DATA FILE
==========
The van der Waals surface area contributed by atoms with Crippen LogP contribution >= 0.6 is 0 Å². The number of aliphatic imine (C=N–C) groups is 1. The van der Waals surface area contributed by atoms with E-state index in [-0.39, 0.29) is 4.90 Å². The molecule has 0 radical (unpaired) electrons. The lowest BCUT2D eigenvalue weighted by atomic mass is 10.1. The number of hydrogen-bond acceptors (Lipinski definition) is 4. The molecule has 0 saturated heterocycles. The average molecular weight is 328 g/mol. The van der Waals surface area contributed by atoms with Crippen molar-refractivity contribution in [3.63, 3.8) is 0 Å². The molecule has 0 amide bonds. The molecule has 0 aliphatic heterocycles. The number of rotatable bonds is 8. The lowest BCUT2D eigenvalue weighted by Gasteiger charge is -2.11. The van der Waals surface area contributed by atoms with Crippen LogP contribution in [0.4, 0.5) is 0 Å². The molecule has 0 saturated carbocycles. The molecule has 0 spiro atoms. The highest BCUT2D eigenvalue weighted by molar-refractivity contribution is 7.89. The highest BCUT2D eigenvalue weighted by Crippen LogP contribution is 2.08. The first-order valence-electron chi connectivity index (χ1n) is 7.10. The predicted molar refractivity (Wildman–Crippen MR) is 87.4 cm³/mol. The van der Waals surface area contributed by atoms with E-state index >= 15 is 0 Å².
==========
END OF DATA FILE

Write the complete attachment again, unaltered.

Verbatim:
The van der Waals surface area contributed by atoms with Crippen LogP contribution >= 0.6 is 0 Å². The number of aliphatic imine (C=N–C) groups is 1. The van der Waals surface area contributed by atoms with E-state index in [-0.39, 0.29) is 4.90 Å². The molecule has 0 radical (unpaired) electrons. The lowest BCUT2D eigenvalue weighted by atomic mass is 10.1. The number of hydrogen-bond acceptors (Lipinski definition) is 4. The molecule has 0 saturated heterocycles. The average molecular weight is 328 g/mol. The van der Waals surface area contributed by atoms with Crippen molar-refractivity contribution in [3.63, 3.8) is 0 Å². The molecule has 0 amide bonds. The molecule has 0 aliphatic heterocycles. The number of rotatable bonds is 8. The lowest BCUT2D eigenvalue weighted by Gasteiger charge is -2.11. The van der Waals surface area contributed by atoms with Crippen LogP contribution in [0.4, 0.5) is 0 Å². The molecule has 0 saturated carbocycles. The molecule has 0 spiro atoms. The highest BCUT2D eigenvalue weighted by molar-refractivity contribution is 7.89. The highest BCUT2D eigenvalue weighted by Crippen LogP contribution is 2.08. The first-order valence-electron chi connectivity index (χ1n) is 7.10. The predicted molar refractivity (Wildman–Crippen MR) is 87.4 cm³/mol. The van der Waals surface area contributed by atoms with E-state index >= 15 is 0 Å².